MANTAR (Germany)

Let’s begin with a new song and video from one of our favorite bands. I have a long list of people (none whom I personally know) that I’d like to hang low so the rats can get ’em because they make life more miserable by their existence. I’d like to beat and scorch them with this song before they take the drop, though they won’t deserve the song’s great chorus. Continue reading »

Apr 082022


(In this new interview Comrade Aleks participated in an exchange with Jacob Nordangård, the principal creative force behind the Swedish doom band Wardenclyffe, whose new album Temple of Solomon was released this past February.)

As you may remember, Wardenclyffe Tower was an early experimental wireless transmission station designed and built by Nikola Tesla on Long Island in 1901–1902.  Such a bold endeavour! And yet it was too bold for its age.

The Swedish doom metal band Wardenclyffe doesn’t offer you something as innovative or technological as you might imagine from their name. Their doom(-death) is appealing yet absolutely traditional in some way. Though I can’t say the same about lyrics written by the band’s spiritual leader Jacob Nordangård. That’s hard to explain, and anyway we did this interview with him due the release of the band’s second album Temple of Solomon one month ago. We touched on a few contradictory themes here, and I believe everyone should do that from time to time… Continue reading »

Mar 242022


High intensity is the hallmark of all the new songs and videos I’ve collected in this round-up, even in the one song I’ve included that’s not like any of the others.


The real-world footage compiled in the video for Kanonenfieber‘s new song “Stop the War” is so powerful that it could be accompanied by a child singing a nursery rhyme and it would still be moving. But the song is every bit as powerful as the imagery. Continue reading »

Mar 212022

(Our friend Justin Collins rejoins us with the following review of GGGOLDDD‘s new album, which is due for release on April 1st via Toronto-based Artoffact Records.)

The time many of us have spent in isolation during the pandemic has, not surprisingly, had a wide range of psychological effects. I’m kind of a recluse to begin with, so I enjoyed the chance to work from home and more or less be left alone. The downside to that is that whatever emotional weight we might have been carrying around can certainly demand attention, louder than before. The distractions are fewer, allowing more space for any obsessions, regrets, and fears that might have otherwise remained drowned out by the larger world.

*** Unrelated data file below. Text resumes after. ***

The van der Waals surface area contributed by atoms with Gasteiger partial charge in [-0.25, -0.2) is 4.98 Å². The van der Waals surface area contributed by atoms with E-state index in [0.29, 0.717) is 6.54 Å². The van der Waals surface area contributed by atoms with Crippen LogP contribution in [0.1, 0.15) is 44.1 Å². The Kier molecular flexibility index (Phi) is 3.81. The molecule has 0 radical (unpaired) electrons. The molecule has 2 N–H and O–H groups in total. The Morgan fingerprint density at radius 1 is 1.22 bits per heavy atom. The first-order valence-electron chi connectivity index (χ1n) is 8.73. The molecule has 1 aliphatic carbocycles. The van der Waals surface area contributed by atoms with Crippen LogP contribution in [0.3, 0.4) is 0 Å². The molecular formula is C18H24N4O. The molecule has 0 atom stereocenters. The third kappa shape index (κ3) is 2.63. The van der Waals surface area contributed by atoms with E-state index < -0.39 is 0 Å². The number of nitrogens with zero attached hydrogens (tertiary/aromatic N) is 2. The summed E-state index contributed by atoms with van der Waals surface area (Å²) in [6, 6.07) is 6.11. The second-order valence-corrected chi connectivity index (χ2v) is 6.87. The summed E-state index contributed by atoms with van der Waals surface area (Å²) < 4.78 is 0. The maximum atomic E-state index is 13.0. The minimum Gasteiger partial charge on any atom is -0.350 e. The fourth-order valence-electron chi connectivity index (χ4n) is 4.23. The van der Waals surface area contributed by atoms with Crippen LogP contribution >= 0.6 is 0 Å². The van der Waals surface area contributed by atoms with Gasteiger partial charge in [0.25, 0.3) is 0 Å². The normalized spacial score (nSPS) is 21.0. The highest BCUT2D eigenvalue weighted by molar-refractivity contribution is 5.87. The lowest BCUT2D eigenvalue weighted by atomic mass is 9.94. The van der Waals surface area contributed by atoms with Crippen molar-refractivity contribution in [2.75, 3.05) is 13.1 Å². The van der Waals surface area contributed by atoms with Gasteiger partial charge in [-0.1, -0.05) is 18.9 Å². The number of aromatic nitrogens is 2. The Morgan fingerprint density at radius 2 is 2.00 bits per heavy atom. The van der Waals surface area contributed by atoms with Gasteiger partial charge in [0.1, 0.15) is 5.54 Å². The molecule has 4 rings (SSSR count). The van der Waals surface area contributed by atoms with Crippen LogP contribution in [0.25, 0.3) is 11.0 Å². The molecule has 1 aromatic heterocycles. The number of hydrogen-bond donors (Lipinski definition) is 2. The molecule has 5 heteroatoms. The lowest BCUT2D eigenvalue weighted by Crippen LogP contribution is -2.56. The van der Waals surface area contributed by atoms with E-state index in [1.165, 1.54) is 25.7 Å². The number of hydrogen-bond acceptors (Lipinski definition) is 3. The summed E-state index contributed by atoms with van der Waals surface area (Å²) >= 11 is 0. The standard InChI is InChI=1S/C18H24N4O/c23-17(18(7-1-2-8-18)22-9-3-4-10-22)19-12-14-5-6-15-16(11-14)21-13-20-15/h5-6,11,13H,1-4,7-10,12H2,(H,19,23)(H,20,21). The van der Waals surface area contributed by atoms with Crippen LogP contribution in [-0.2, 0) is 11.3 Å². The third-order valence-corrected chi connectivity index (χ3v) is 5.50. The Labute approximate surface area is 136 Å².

Milena Eva, singer of the band GGGOLDDD (formerly known as GOLD–we’re all at the mercy of Googlability at this point), found that she needed an outlet for some of those dark thoughts. She was raped at age 19, and she took the opportunity to try to process that pain in a piece commissioned for the online edition of Roadburn 2021.

I’ve been a long-time fan of this band, and the Roadburn performance–what would become the album This Shame Should Not Be Mine–was revelatory. Not only had the band achieved new artistic heights, but they’d also created a piece that had specific resonance for me. I was sexually assaulted nearly 30 years ago, and perhaps like Eva, I struggled for many years for what to do with that information. I didn’t even manage to tell anyone until 25 years after the fact. Continue reading »

Feb 262022


If we let a day go by without posting something, will anyone worry that a catastrophe has befallen us? Some technological breakdown or illness or death in the ranks of those of us who toil here at NCS? Oh, probably not. Maybe just mild disappointment would befall some regular visitors, rather than severe anxiety or anguish. Maybe others would welcome a break from the daily torrent of new sounds.

But life is disconcerting enough these days without the experience of even mild additional disappointment. And so… here are a few new songs and videos, just a few.


It’s hard not to mention the appearance of a new Meshuggah song and video even though everyone likely to visit our site already knows about it, especially because the video is so intriguing (and frightenig). The song’s stuttering and shivering grooves are relentless, and very catchy, and it succeeds in creating a spacey, futuristic atmosphere in keeping with Meshuggah‘s history of providing what seem line soundtracks to the rise of hideous machine intelligence. Continue reading »

Feb 212022


(Our friend Justin Collins  is the author of the following review of the latest album by the Oregonian band Eight Bells, which is scheduled for release on February 25th by Prophecy Productions.)

It’s been a little while since we’ve been graced with an Eight Bells release. As is probably the case with many people, I’ve lost all sense of time because of the pandemic, but it’s been 6 years since they released Landless. Granted, life sometimes gets in the way. Injuries, lineup changes, and the need to make a living get in the way of artists who make music off the beaten path, but luckily Melynda Jackson, the constant of this group, has soldiered on to create Legacy of Ruin with two new band members, Matt Solis (Cormorant) on bass and vocals, and Brian Burke (Cave Dweller) on drums. Continue reading »